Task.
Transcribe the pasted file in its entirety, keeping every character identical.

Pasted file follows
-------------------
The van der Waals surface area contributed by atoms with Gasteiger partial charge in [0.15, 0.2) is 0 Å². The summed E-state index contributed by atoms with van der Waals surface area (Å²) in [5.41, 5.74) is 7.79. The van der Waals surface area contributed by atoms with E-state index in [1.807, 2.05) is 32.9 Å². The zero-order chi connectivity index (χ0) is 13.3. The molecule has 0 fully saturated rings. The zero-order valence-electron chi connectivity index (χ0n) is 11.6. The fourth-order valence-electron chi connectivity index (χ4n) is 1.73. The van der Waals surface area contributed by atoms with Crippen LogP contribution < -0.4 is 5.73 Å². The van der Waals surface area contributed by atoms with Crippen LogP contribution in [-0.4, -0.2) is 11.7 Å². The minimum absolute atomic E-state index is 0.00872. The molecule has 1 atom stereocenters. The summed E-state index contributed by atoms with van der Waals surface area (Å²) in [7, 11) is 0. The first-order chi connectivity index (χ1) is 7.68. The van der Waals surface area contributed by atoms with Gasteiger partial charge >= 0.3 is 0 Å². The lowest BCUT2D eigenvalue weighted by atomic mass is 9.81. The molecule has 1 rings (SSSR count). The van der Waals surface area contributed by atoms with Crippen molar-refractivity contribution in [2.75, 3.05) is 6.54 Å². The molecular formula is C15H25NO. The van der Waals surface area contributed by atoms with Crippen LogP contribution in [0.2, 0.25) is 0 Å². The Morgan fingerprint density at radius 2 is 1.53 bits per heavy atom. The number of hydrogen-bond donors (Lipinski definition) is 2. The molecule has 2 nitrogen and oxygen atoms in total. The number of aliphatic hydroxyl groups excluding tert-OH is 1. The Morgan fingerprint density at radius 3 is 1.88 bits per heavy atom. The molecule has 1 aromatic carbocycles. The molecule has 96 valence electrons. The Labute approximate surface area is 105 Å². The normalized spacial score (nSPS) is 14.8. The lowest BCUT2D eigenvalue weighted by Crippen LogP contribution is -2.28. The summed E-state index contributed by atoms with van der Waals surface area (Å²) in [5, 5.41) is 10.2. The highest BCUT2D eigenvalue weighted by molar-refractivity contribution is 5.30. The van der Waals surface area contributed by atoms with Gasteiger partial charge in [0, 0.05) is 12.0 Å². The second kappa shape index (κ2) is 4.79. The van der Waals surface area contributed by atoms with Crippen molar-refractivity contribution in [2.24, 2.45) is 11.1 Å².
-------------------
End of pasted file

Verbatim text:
The van der Waals surface area contributed by atoms with Gasteiger partial charge in [0.15, 0.2) is 0 Å². The summed E-state index contributed by atoms with van der Waals surface area (Å²) in [5.41, 5.74) is 7.79. The van der Waals surface area contributed by atoms with E-state index in [1.807, 2.05) is 32.9 Å². The zero-order chi connectivity index (χ0) is 13.3. The molecule has 0 fully saturated rings. The zero-order valence-electron chi connectivity index (χ0n) is 11.6. The fourth-order valence-electron chi connectivity index (χ4n) is 1.73. The van der Waals surface area contributed by atoms with Crippen LogP contribution < -0.4 is 5.73 Å². The van der Waals surface area contributed by atoms with Crippen LogP contribution in [-0.4, -0.2) is 11.7 Å². The minimum absolute atomic E-state index is 0.00872. The molecule has 1 atom stereocenters. The summed E-state index contributed by atoms with van der Waals surface area (Å²) in [7, 11) is 0. The first-order chi connectivity index (χ1) is 7.68. The van der Waals surface area contributed by atoms with Gasteiger partial charge >= 0.3 is 0 Å². The lowest BCUT2D eigenvalue weighted by atomic mass is 9.81. The molecule has 1 rings (SSSR count). The van der Waals surface area contributed by atoms with Crippen molar-refractivity contribution in [2.75, 3.05) is 6.54 Å². The molecular formula is C15H25NO. The van der Waals surface area contributed by atoms with Crippen LogP contribution in [0.2, 0.25) is 0 Å². The Morgan fingerprint density at radius 2 is 1.53 bits per heavy atom. The number of hydrogen-bond donors (Lipinski definition) is 2. The molecule has 2 nitrogen and oxygen atoms in total. The number of aliphatic hydroxyl groups excluding tert-OH is 1. The Morgan fingerprint density at radius 3 is 1.88 bits per heavy atom. The molecule has 1 aromatic carbocycles. The molecule has 96 valence electrons. The Labute approximate surface area is 105 Å². The normalized spacial score (nSPS) is 14.8. The lowest BCUT2D eigenvalue weighted by Crippen LogP contribution is -2.28. The summed E-state index contributed by atoms with van der Waals surface area (Å²) in [5, 5.41) is 10.2. The highest BCUT2D eigenvalue weighted by molar-refractivity contribution is 5.30. The van der Waals surface area contributed by atoms with Gasteiger partial charge in [0, 0.05) is 12.0 Å². The second kappa shape index (κ2) is 4.79. The van der Waals surface area contributed by atoms with Crippen molar-refractivity contribution in [2.24, 2.45) is 11.1 Å².